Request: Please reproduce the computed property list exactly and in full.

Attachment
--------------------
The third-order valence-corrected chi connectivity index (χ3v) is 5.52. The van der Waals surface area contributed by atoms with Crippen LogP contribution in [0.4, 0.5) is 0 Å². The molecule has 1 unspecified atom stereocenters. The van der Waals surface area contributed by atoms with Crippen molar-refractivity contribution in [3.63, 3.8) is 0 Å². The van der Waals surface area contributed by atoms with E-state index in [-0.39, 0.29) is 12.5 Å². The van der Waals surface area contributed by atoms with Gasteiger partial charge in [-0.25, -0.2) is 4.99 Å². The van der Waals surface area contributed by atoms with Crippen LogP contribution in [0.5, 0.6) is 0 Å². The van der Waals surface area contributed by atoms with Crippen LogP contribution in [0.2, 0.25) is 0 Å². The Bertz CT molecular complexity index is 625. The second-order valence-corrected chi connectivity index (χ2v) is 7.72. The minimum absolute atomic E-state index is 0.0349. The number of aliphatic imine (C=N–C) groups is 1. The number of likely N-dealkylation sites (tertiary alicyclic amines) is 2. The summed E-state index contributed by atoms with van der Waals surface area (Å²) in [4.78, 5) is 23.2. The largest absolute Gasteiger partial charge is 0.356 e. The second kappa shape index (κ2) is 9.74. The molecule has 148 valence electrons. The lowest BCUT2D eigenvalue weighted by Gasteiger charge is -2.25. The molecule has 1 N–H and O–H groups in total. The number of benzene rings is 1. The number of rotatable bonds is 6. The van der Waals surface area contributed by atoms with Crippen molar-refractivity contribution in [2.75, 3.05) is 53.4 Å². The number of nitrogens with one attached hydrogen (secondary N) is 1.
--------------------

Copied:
The third-order valence-corrected chi connectivity index (χ3v) is 5.52. The van der Waals surface area contributed by atoms with Crippen LogP contribution in [0.4, 0.5) is 0 Å². The molecule has 1 unspecified atom stereocenters. The van der Waals surface area contributed by atoms with Crippen molar-refractivity contribution in [3.63, 3.8) is 0 Å². The van der Waals surface area contributed by atoms with E-state index in [-0.39, 0.29) is 12.5 Å². The van der Waals surface area contributed by atoms with Gasteiger partial charge in [-0.25, -0.2) is 4.99 Å². The van der Waals surface area contributed by atoms with Crippen LogP contribution in [0.5, 0.6) is 0 Å². The van der Waals surface area contributed by atoms with Crippen LogP contribution in [0.2, 0.25) is 0 Å². The Bertz CT molecular complexity index is 625. The second-order valence-corrected chi connectivity index (χ2v) is 7.72. The minimum absolute atomic E-state index is 0.0349. The number of aliphatic imine (C=N–C) groups is 1. The number of likely N-dealkylation sites (tertiary alicyclic amines) is 2. The summed E-state index contributed by atoms with van der Waals surface area (Å²) in [4.78, 5) is 23.2. The largest absolute Gasteiger partial charge is 0.356 e. The second kappa shape index (κ2) is 9.74. The molecule has 148 valence electrons. The lowest BCUT2D eigenvalue weighted by Gasteiger charge is -2.25. The molecule has 1 N–H and O–H groups in total. The number of benzene rings is 1. The number of rotatable bonds is 6. The van der Waals surface area contributed by atoms with Crippen molar-refractivity contribution in [2.75, 3.05) is 53.4 Å². The number of nitrogens with one attached hydrogen (secondary N) is 1.